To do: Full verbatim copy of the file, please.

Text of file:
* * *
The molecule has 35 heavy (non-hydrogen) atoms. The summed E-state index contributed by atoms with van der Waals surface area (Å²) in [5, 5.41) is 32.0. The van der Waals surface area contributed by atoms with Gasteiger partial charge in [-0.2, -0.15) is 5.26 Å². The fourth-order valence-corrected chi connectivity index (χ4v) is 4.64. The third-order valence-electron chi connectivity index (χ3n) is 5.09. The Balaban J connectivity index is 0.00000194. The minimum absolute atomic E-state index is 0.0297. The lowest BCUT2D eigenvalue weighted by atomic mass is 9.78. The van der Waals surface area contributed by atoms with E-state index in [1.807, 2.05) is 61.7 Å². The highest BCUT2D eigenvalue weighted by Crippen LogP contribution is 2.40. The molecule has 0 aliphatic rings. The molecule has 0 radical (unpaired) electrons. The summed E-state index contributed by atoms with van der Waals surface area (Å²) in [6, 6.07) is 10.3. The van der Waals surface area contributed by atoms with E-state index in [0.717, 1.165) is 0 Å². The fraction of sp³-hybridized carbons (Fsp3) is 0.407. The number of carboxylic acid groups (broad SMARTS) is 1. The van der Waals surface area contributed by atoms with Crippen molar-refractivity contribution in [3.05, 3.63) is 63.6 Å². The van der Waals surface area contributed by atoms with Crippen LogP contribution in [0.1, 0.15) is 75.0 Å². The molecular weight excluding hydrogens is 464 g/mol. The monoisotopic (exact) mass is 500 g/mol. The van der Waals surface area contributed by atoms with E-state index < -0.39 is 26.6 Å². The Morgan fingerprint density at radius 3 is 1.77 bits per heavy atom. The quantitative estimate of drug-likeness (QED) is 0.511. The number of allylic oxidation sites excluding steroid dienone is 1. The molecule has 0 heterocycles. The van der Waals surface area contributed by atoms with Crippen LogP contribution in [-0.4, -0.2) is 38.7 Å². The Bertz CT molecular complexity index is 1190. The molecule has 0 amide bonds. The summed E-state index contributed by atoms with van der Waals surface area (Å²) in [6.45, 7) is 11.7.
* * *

The molecule has 35 heavy (non-hydrogen) atoms. The summed E-state index contributed by atoms with van der Waals surface area (Å²) in [5, 5.41) is 32.0. The van der Waals surface area contributed by atoms with Gasteiger partial charge in [-0.2, -0.15) is 5.26 Å². The fourth-order valence-corrected chi connectivity index (χ4v) is 4.64. The third-order valence-electron chi connectivity index (χ3n) is 5.09. The Balaban J connectivity index is 0.00000194. The minimum absolute atomic E-state index is 0.0297. The lowest BCUT2D eigenvalue weighted by atomic mass is 9.78. The van der Waals surface area contributed by atoms with E-state index in [1.807, 2.05) is 61.7 Å². The highest BCUT2D eigenvalue weighted by Crippen LogP contribution is 2.40. The molecule has 0 aliphatic rings. The molecule has 0 radical (unpaired) electrons. The summed E-state index contributed by atoms with van der Waals surface area (Å²) in [6, 6.07) is 10.3. The van der Waals surface area contributed by atoms with E-state index in [0.717, 1.165) is 0 Å². The fraction of sp³-hybridized carbons (Fsp3) is 0.407. The number of carboxylic acid groups (broad SMARTS) is 1. The van der Waals surface area contributed by atoms with Crippen molar-refractivity contribution in [3.05, 3.63) is 63.6 Å². The van der Waals surface area contributed by atoms with Crippen LogP contribution in [0.1, 0.15) is 75.0 Å². The molecular weight excluding hydrogens is 464 g/mol. The monoisotopic (exact) mass is 500 g/mol. The van der Waals surface area contributed by atoms with E-state index < -0.39 is 26.6 Å². The Morgan fingerprint density at radius 3 is 1.77 bits per heavy atom. The quantitative estimate of drug-likeness (QED) is 0.511. The number of allylic oxidation sites excluding steroid dienone is 1. The molecule has 0 heterocycles. The van der Waals surface area contributed by atoms with Crippen LogP contribution in [-0.4, -0.2) is 38.7 Å². The Bertz CT molecular complexity index is 1190. The molecule has 0 amide bonds. The summed E-state index contributed by atoms with van der Waals surface area (Å²) in [6.45, 7) is 11.7.